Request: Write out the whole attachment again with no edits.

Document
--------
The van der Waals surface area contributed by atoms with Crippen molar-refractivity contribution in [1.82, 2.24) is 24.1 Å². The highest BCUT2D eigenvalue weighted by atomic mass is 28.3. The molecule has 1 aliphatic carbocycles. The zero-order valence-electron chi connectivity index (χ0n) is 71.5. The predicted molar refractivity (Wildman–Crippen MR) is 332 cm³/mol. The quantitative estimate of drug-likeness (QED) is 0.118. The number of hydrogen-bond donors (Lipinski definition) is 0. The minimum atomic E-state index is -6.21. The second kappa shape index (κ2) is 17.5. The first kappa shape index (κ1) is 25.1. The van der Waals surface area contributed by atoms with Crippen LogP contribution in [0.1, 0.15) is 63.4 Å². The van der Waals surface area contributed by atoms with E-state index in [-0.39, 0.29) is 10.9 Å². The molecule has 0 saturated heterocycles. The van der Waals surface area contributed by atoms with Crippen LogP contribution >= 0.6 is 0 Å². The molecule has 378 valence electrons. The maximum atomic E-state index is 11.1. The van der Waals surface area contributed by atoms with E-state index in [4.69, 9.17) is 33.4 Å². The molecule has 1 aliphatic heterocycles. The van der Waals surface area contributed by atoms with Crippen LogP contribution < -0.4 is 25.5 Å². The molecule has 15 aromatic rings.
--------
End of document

The van der Waals surface area contributed by atoms with Crippen molar-refractivity contribution in [1.82, 2.24) is 24.1 Å². The highest BCUT2D eigenvalue weighted by atomic mass is 28.3. The molecule has 1 aliphatic carbocycles. The zero-order valence-electron chi connectivity index (χ0n) is 71.5. The predicted molar refractivity (Wildman–Crippen MR) is 332 cm³/mol. The quantitative estimate of drug-likeness (QED) is 0.118. The number of hydrogen-bond donors (Lipinski definition) is 0. The minimum atomic E-state index is -6.21. The second kappa shape index (κ2) is 17.5. The first kappa shape index (κ1) is 25.1. The van der Waals surface area contributed by atoms with Crippen LogP contribution in [0.1, 0.15) is 63.4 Å². The van der Waals surface area contributed by atoms with E-state index in [-0.39, 0.29) is 10.9 Å². The molecule has 0 saturated heterocycles. The van der Waals surface area contributed by atoms with Crippen LogP contribution >= 0.6 is 0 Å². The molecule has 378 valence electrons. The maximum atomic E-state index is 11.1. The van der Waals surface area contributed by atoms with E-state index in [4.69, 9.17) is 33.4 Å². The molecule has 1 aliphatic heterocycles. The van der Waals surface area contributed by atoms with Crippen LogP contribution < -0.4 is 25.5 Å². The molecule has 15 aromatic rings.